Thursday, March 12, 2015

Reason #18 - Professional Pastors Keep Money From Going to the Poor and Needy

Simple math: a church has a finite amount of money to spend.

If a local body decides to pay a pastor a salary, then a large portion of the money taken in is already gone. A pastor's "package" may cost the church $50,000 per year (maybe more, maybe less). That means that the believers in that church have to give over 50 grand for any money to go toward anything else.

Of course, a local body that pays a pastor likely also has to pay for a large building. There goes the next massive chunk. So before any money can be spent on anything else, the pastor and the mortgage company must be paid.

The simple math is that if a church pays a pastor a salary, then it has far less money to give to those who truly need it: the poor and needy. When we look in the bible, we see numerous exhortations to care for those who are unable to care for themselves. We see in scripture the church give its money away to those who have little to no means of making money of any kind. The poor and needy can be those inside the church or outside.

The sick irony is that most pastors are, in fact, quite capable of working real jobs to support themselves and their families. They do not qualify as "the poor and needy." I quit as a professional pastor and have held down a regular job for four years. It is not, as they say, "rocket science."

Professional pastors ought to all resign immediately because they are keeping money from going to the poor and needy. It is as simple as that.

(This is post eighteen of 25 Reasons Professional Pastors Should Resign.)


Randi Jo :) said...

this is one of the first "red flags" I felt in my Spirit when we were helping to "start a church" and I saw the first budget sheet that was put together. Perhaps if more American pastors went to see other pastors around the world and the conditions they "pastor" in.. the injustice/differences seen would spur them to stop taking $ from the Church and want to give more.

Neil Braithwaite said...

After three long years of service alongside the elders at Ephesus, the Apostle Paul called them all together at Miletus for what turned out to be an emotional and tearful last goodbye. In that final meeting, Paul reviewed several specific details of his three year ministry at Ephesus and admonished the elders to follow his examples in "everything" he showed them, and to be on guard against "savage wolves" (false teachers) coming in and rising up from among themselves. He basically admonished them to stay the course he had set for them and fight the good fight to the end.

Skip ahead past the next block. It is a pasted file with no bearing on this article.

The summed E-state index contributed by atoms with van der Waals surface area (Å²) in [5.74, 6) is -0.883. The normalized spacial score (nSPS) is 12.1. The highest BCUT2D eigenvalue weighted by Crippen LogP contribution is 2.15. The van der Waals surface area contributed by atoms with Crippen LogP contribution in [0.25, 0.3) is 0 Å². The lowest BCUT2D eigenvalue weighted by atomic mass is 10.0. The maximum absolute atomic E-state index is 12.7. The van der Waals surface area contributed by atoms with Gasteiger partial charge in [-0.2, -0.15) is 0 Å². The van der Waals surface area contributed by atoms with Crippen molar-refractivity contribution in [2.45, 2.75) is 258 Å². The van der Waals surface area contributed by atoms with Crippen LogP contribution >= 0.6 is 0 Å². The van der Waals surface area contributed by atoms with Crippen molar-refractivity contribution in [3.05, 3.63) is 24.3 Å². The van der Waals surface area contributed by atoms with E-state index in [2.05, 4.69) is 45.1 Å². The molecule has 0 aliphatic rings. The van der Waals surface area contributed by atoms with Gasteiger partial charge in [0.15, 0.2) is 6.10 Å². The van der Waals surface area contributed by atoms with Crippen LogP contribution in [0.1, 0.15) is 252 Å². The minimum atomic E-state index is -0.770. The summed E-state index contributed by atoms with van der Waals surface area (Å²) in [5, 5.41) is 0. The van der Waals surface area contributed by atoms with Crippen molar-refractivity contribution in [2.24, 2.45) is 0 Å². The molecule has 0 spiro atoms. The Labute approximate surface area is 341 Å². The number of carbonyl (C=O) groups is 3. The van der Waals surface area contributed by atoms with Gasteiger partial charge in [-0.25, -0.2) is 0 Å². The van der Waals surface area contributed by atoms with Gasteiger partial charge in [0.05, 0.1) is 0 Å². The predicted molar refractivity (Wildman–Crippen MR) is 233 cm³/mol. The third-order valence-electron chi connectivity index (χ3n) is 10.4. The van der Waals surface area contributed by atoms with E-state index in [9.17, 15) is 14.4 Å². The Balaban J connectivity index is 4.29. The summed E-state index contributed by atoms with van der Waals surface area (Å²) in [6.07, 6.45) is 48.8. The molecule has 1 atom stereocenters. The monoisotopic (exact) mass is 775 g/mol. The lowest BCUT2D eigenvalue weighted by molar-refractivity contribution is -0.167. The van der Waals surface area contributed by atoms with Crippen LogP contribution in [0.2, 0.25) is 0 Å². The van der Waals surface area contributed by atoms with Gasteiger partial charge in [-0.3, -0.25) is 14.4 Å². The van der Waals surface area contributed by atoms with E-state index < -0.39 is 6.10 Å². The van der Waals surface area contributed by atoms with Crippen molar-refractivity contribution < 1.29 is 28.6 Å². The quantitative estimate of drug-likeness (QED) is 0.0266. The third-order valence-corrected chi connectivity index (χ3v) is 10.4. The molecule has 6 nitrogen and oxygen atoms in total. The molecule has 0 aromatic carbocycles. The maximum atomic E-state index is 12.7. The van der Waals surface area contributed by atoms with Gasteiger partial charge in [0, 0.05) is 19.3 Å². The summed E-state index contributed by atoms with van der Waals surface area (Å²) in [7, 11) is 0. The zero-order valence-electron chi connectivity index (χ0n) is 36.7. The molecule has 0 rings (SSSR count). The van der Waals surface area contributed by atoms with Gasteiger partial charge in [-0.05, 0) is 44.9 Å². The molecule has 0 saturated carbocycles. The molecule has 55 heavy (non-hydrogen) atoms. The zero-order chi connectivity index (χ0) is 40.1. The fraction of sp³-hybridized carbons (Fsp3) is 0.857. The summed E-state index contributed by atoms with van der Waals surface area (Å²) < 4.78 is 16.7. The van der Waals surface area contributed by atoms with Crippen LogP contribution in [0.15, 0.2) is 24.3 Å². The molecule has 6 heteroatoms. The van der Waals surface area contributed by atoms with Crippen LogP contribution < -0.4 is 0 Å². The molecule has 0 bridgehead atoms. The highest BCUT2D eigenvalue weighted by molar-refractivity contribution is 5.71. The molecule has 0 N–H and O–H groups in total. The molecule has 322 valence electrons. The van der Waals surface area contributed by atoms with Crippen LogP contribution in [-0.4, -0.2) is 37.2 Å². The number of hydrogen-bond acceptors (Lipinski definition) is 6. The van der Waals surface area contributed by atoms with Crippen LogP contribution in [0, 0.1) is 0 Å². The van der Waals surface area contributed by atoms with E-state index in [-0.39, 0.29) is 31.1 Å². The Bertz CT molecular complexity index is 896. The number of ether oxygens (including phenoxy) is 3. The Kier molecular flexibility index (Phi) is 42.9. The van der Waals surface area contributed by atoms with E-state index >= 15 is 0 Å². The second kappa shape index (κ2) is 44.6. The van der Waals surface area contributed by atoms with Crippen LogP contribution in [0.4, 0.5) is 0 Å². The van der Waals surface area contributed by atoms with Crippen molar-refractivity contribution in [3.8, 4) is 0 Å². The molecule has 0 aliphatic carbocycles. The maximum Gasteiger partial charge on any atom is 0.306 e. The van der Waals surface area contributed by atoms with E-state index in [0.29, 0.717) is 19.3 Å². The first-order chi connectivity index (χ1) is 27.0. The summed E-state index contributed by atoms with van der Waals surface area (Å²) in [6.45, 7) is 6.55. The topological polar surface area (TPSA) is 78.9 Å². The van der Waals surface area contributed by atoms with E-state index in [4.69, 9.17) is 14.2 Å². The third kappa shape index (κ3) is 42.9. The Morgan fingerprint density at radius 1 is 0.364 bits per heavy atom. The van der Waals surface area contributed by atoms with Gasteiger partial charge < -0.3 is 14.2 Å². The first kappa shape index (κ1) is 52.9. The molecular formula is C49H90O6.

At the conclusion of their meeting Paul makes a statement to the elders that sums up his ministry objective. Paul clearly exhorts the elders to follow the life, ministry and especially the servant model he had set before them for the past three years, and to "WORK HARD" and to "HELP THE WEAK/POOR." But it's the simple quote from Jesus that underscores Paul's most important directive to the elders - "It is more blessed to give than to receive."

"I have coveted no one’s silver or gold or clothes. You yourselves know that these hands ministered to my own needs and to the men who were with me. In EVERYTHING I SHOWED YOU that by WORKING HARD IN THIS MANOR you must help the weak and remember the words of the Lord Jesus, that He Himself said, "It is more blessed to give than to receive." When he had said these things, he knelt down and prayed with them all. And they began to weep aloud and embraced Paul, and repeatedly kissed him, grieving especially over the word which he had spoken, that they would not see his face again. And they were accompanying him to the ship." Acts20:33-38

Paul could have cited numerous teachings and examples from Jesus at that moment, but he chose to seal his parting words to the elders with Jesus' simple, yet powerful, words; "It is more blessed to give than receive." Using those words of Jesus, Paul reiterates to the elders the moral and spiritual superiority of giving over receiving - of serving over being served - of focusing on the needs of others rather than your own. Those words of Jesus epitomize Paul's life and HIS model of service, which formed the unshakable foundation of his entire ministry.

"From Miletus Paul sent to Ephesus and called to him the elders of the church. And when they had come to him, he said to them: "You yourselves know, from the first day that I set foot in Asia, how I was with you the whole time, serving the Lord with all humility and with tears and with trials which came upon me through the plots of the Jews; how I did not shrink from declaring to you anything that was profitable, and teaching you publicly and from house to house, solemnly testifying to both Jews and Greeks of repentance toward God and faith in our Lord Jesus Christ. And now, behold, bound by the Spirit, I am on my way to Jerusalem, not knowing what will happen to me there, except that the Holy Spirit solemnly testifies to me in every city, saying that bonds and afflictions await me. But I do not consider my life of any account as dear to myself, so that I may finish my course and the ministry which I received from the Lord Jesus, to testify solemnly of the gospel of the grace of God." Acts 20:17-24

Paul's words to those elders at Ephesus imply that he wanted them to be aware of the many trials and tribulations that lay ahead for them as ambassadors for Christ. Paul also wanted to leave no doubt in their minds that "leadership" positions, by any worldly standard or definition, do NOT exist within the Ekklesia - only positions of service, and that being a servant does NOT carry with it any formal title or compensation package used to distinguish them as greater or above any other believer, but simply men who embrace SERVICE to the Ekklesia and the ministry of the gospel as a sacrificial gift to God.